History of the Parish
Moreton Morrell is an ancient settlement that appears in the Domesday Book as "Mortone". From at least the early Norman times it has consisted of the 'town' of Moreton, and the hamlet of Morrell.
The Parish consists of Litttle Morrell in the North, the village of Moreton Morrell, Moreton Paddox in the South and a small number of houses to the West of the Fosse Way. The boundaries are formed: to the east by the Fosse Way, to the north by Thelsford Brook running from the Fosse westwards; and to the south, by a valley running from Hell Hole on the Fosse to the bottom of Staple Hill.
Until the end of the 19th century, the village was largely self sufficient with 45 occupations recorded in the second half of the 19th century.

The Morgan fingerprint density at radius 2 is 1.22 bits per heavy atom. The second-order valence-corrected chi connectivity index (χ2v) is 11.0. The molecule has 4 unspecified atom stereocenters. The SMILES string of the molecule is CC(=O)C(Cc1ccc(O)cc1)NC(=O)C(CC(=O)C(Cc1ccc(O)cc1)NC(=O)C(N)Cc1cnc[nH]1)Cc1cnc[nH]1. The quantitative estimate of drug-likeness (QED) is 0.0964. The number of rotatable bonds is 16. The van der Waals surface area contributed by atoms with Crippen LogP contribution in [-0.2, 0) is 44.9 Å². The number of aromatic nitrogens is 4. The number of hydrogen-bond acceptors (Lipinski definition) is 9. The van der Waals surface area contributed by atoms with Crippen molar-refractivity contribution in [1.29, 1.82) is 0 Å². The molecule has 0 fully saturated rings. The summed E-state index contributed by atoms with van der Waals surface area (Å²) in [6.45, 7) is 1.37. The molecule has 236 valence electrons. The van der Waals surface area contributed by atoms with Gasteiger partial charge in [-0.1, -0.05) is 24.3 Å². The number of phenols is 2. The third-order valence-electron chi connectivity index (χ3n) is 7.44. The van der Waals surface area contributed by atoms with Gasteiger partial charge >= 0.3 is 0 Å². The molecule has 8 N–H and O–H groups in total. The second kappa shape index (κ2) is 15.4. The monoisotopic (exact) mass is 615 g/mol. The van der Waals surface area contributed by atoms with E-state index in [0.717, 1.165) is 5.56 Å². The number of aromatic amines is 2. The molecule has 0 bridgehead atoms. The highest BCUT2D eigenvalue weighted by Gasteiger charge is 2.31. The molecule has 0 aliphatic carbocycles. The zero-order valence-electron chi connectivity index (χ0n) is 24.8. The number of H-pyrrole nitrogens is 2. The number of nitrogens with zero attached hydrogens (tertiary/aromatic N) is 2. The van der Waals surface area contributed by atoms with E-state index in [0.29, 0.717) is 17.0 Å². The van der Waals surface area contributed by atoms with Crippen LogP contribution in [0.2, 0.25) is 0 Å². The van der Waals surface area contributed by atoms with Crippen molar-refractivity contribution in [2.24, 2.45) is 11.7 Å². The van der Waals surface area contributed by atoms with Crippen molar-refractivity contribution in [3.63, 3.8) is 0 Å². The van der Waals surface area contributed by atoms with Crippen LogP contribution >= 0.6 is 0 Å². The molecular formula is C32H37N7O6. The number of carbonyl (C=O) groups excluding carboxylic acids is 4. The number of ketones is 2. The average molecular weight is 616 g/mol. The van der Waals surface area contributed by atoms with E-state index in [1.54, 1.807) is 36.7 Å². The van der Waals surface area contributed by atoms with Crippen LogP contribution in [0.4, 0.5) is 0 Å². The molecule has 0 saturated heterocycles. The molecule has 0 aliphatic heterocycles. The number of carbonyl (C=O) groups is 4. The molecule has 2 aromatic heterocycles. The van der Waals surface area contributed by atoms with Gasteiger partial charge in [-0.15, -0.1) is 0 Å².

The population in 1801 was very similar to that cited in the Doomesday Book in 1086. Throughout the 1800s, the population varied between 183 and 301, according to the prosperity of farming at the time. It rose to 388 by 1911, declining sharply following the First World War.
In the first part of the 1900s, the population rose at a steady rate, with a sharp increase in the late 1960s. This was primarily due to the development of Oak tree Close and Moreton Paddox.
By 2001, there was a further increase following the developments of Wilcox Leys, John Taylor Way and Chestnut Grove in the 1990s, as well as a further increase in students at the college.
The next Parish Council Meeting 19th July at 7.30pm to be held in the Village Hall
Notice of external audit
Latest copy of the villager
Parish Welcome pack
Definitive Footpath map.
copyright Moreton Morrell Parish Council 2013